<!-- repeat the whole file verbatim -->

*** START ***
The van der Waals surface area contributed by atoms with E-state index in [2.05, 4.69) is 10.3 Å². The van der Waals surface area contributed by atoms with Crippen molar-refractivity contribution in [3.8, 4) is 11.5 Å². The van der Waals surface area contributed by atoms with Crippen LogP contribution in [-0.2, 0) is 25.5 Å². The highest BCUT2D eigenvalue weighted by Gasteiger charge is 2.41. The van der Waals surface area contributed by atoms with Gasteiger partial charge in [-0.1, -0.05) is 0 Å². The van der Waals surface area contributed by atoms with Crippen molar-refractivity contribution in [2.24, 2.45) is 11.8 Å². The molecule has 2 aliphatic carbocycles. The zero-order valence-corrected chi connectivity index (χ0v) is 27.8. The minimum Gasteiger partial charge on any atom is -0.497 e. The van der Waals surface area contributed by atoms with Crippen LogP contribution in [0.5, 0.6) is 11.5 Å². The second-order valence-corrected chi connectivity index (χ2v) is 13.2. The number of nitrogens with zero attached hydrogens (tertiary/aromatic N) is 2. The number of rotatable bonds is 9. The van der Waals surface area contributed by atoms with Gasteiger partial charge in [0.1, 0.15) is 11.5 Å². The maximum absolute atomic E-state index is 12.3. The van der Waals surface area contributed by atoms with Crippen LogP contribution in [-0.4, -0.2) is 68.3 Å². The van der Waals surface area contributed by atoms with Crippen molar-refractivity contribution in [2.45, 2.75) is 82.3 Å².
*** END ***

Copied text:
The van der Waals surface area contributed by atoms with E-state index in [2.05, 4.69) is 10.3 Å². The van der Waals surface area contributed by atoms with Crippen molar-refractivity contribution in [3.8, 4) is 11.5 Å². The van der Waals surface area contributed by atoms with Crippen LogP contribution in [-0.2, 0) is 25.5 Å². The highest BCUT2D eigenvalue weighted by Gasteiger charge is 2.41. The van der Waals surface area contributed by atoms with Gasteiger partial charge in [-0.1, -0.05) is 0 Å². The van der Waals surface area contributed by atoms with Crippen molar-refractivity contribution in [2.24, 2.45) is 11.8 Å². The molecule has 2 aliphatic carbocycles. The zero-order valence-corrected chi connectivity index (χ0v) is 27.8. The minimum Gasteiger partial charge on any atom is -0.497 e. The van der Waals surface area contributed by atoms with Crippen LogP contribution in [0.5, 0.6) is 11.5 Å². The second-order valence-corrected chi connectivity index (χ2v) is 13.2. The number of nitrogens with zero attached hydrogens (tertiary/aromatic N) is 2. The number of rotatable bonds is 9. The van der Waals surface area contributed by atoms with Gasteiger partial charge in [0.1, 0.15) is 11.5 Å². The maximum absolute atomic E-state index is 12.3. The van der Waals surface area contributed by atoms with Crippen LogP contribution in [-0.4, -0.2) is 68.3 Å². The van der Waals surface area contributed by atoms with Crippen molar-refractivity contribution in [2.45, 2.75) is 82.3 Å².